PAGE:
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If you thought my border crossing from Laos to Cambodia was problematic, it had NOTHING on my crossing from Laos to Vietnam!
Vietnam is one of the few countries in Southeast Asia that requires a visa in advance – you can’t get it at the border. So I ordered it from a travel agency in Vang Vieng. An agent traveled to the embassy in Vientiane and got my visa for $50.
When I got my passport back, I was met with a shock:
The visa start date was correct, but the end date was in 1900!
Obviously, this was a mistake on the part of the Vietnamese embassy in Vientiane. So I figured that they would realize their error at the border and let me in.
Boy, was I ever wrong.
The bus trip from Vang Vieng to Hanoi was to take approximately 30 hours. While I heard plenty of warnings about this trip – most passionately, from Ryan at Pause the Moment – I decided that I didn’t want to spend extra money on a flight, and at the very least it would be an experience.
The trip began with a 90-minute delay, which we spent sitting in the hot sun. Three hours later, we were in Vientiane. (A fun surprise – while getting into a sawngtaew on a random street in Vientiane, guess who I ran into? Nathan and Sofia from As We Travel!)
The ride was interesting. Local men slept in the aisles. Vietnamese music videos played nonstop. I immediately regretted not bringing more food, having merely one roll of Oreos to last the 30+ hours, and curled up to sleep.
Twelve hours into the journey, we arrived at the border. After three months of warmth and sunshine, it was my first taste of chill – cold, gray, rainy weather.
We made our way into Lao immigration and presented our passports.
Then I was called forward.
“You will not be stamped,” the man said. “This visa is not valid. You must go back to Vientiane.”
I nearly fainted. “The Vietnam embassy made this error. You understand, yes? The start date is correct! It was their error!”
“Go to the Vietnam side and talk to them. But we cannot stamp you.”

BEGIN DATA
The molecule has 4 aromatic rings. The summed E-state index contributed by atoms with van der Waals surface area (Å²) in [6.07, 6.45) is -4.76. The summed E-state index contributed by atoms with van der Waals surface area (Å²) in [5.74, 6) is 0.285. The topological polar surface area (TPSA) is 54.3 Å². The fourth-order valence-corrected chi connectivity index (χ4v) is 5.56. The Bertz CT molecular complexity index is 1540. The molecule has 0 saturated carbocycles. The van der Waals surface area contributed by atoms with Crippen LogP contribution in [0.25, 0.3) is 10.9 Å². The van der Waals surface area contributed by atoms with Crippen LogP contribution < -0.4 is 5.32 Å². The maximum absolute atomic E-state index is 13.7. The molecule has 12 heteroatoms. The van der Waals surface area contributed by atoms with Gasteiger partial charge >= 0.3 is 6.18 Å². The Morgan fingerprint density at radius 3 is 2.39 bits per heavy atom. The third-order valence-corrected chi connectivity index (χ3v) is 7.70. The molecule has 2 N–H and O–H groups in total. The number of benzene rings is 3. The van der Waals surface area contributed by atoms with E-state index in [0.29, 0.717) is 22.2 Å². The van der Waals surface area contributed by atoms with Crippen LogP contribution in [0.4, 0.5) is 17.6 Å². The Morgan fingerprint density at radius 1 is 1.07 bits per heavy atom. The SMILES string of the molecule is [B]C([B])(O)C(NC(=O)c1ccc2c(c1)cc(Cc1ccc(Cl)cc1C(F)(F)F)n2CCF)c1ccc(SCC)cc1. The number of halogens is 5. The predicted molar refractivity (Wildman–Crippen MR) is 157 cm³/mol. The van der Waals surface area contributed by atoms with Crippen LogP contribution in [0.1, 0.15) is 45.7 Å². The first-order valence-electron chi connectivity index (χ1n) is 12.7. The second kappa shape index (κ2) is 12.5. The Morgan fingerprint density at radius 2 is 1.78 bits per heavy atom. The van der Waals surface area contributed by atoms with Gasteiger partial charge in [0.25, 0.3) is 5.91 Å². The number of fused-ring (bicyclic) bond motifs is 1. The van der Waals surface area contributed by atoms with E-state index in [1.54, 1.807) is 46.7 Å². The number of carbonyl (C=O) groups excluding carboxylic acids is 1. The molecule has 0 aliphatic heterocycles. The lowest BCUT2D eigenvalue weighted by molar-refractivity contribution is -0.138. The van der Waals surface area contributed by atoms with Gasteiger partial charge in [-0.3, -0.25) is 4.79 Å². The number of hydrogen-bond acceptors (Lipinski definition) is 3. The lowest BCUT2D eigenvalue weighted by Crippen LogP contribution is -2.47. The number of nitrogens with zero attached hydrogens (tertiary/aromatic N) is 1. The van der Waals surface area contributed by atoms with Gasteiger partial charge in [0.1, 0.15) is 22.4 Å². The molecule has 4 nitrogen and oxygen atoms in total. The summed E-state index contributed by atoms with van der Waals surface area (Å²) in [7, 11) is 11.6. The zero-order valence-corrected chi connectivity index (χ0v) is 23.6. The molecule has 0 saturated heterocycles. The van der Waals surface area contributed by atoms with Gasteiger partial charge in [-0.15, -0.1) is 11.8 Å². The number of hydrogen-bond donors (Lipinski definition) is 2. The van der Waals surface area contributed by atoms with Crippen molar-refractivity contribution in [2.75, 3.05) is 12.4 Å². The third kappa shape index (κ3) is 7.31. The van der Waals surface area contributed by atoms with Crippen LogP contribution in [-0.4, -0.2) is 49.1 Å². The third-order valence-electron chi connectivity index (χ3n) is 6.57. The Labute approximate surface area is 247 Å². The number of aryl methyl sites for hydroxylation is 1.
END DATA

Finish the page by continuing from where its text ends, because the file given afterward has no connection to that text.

I was nearly in tears. As we drove through lovely Vientiane, I had regretted not spending any time in the Lao capital. Had my wish become a self-fulfilling prophecy?
I ran the 500 meters to the Vietnamese arrival office. It was so foggy that I couldn’t see beyond right in front of me, and rain was soaking through my brand-new Vang Vieng: In the Tubing hoodie.
Upon arrival, I explained the situation to the border guards. And so began the most frustrating part of the ordeal: the guards would look at my passport, smile, and slowly, slowly, slowly walk between the offices, all without communicating with me.
It was torture.
I begged. I pleaded. I cried. I would have slipped a nip if it would have helped my case.
I found a friend of mine from the bus – Alex, a 19-year-old guy from the UK . “If I don’t make it through, could you please take my bag to Hanoi Backpackers?” I asked him. “It’s the bright blue one. I’ll be there as soon as I can. Within a few days, surely.”
Alex, the wonderful guy that he was, readily agreed.
But it ultimately wasn’t necessary – eventually, one of the guards handed me a piece of paper:
“$25 if you pay for new visa. Or return to Vientiane.”
Thankful to have American money on me, I dug out $25 and handed it over. Within thirty minutes, I had a fresh visa in my passport and was stamped into Vietnam. I was so full of gratitude, I nearly kissed the guards.
As thankful as I was, there was still one problem – I had no exit stamp from Laos. And with my bus about to leave, I didn’t want to chance it. I got on the bus and left without the exit visa.
From there, it was another 11 hours on the bus until we reached Hanoi. To be honest, I didn’t mind the 33-hour bus ride at all. I simply curled up underneath my blanket and read – and that’s what I’d ordinarily do on a cold, rainy day!
I do want to return to Laos, and I’m unsure what to do next. I just don’t want to be charged for overstaying my visa if I do return. I visited the Lao consulate in Hanoi and I was told that I had to go back to that exact border crossing. That’s not going to happen.
My current plan is to acquire a ton of passport stamps, and hopefully Laos won’t notice that I was never stamped out when I do return.
This incident was beyond traumatic, but I did learn some valuable lessons:
If there is even a tiny error on your visa, get it fixed before you arrive. Check it closely. If the slightest thing is off about it, from a misspelling to a date error, you might not be able to get in.
Get your visa in-person if you can. Yes, it can be annoying to spend a day at the consulate when you can pay a travel agent to do it for you, but this is the way to guarantee you’re getting a correct visa.
Carry US dollars on you in several denominations at all times. This is the currency of choice in Southeast Asia, especially when it comes to bribery.
Be smart when it comes to your visas. Let this be a lesson to you all.